It would be wonderful if some of the creative ideas which first saw the light of day at the Hackathon could be adopted by HM Courts & Tribunals Service and made adjuncts to the online courts system. I hope somebody is trawling through the coverage and noted all those ideas. But I am convinced that the greatest benefit of the Online Courts Hackathon will be about awareness. More lawyers will be thinking about tech solutions to legal problems, in an online courts context and way beyond it. More techies will be seeing the law and the justice system in a new light and musing about solutions that might transform. Some will have made contacts that endure and produce solutions that may crystallise in months or even a few years.
The event was truly inspirational and I am reminded of another inspirational event: the Free the Law meeting at Chatham House in 1999. That meeting (I note that Richard Susskind and Amanda Finlay made crucial contributions to that one too), led to the creation of BAILII and a wider commitment to liberating legal information. Who knows where the Online Courts Hackathon will lead? I hope it will lead to similar level of change and genuinely think that it may be such a milestone that the number claiming ‘I was there’ will far exceed the numbers the University of Law were able to take on the day.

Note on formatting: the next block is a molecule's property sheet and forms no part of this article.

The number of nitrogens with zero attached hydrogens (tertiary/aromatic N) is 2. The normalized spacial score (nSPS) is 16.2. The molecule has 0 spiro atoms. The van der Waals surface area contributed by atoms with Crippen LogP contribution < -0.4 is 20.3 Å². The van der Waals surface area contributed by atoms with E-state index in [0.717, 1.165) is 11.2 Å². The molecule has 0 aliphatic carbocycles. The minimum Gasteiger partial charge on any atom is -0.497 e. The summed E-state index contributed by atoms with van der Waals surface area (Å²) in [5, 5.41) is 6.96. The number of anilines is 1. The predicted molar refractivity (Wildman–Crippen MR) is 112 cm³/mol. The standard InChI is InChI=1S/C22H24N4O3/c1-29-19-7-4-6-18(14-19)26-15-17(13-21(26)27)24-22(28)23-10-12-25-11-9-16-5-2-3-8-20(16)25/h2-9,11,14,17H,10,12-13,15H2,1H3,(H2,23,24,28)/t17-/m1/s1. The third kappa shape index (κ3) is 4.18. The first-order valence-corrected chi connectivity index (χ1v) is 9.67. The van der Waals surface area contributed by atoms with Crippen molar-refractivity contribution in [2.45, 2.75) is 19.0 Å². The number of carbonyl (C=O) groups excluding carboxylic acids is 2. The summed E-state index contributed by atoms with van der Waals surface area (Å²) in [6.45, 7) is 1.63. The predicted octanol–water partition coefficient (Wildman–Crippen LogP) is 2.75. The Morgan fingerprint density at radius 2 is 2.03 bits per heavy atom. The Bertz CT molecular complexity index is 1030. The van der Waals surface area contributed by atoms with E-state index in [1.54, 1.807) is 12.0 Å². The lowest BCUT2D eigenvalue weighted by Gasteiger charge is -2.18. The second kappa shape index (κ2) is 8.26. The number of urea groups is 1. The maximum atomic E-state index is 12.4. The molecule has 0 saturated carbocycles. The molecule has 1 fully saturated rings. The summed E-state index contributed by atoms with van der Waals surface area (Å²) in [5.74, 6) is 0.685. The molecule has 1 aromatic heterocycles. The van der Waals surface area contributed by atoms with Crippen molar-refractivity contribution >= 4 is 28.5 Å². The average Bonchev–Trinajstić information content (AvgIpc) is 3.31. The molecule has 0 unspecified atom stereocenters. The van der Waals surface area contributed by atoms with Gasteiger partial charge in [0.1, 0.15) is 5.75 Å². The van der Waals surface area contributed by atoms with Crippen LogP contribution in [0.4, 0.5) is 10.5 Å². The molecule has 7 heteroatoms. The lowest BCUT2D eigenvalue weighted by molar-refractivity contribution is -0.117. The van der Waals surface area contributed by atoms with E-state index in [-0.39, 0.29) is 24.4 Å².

The biggest change I expect to see as a product of the Online Courts Hackathon and the approach it embodied is a step-change in lawyer mind-set. I spoke to two senior academics who attended the Hackathon and are looking at a whole new way of training lawyers, with computers studies and association with computer students embedded into the training. They are not alone. We may see wave after wave of legal engineers in the coming decade for whom the challenges set for the Online Courts Hackathon will be trivial hurdles taken in their stride. I look forward to that future.
Relive the Hackathon in tweets and pictures: https://storify.com/computersandlaw/online-courts-hackathon-1-2-july-2017-london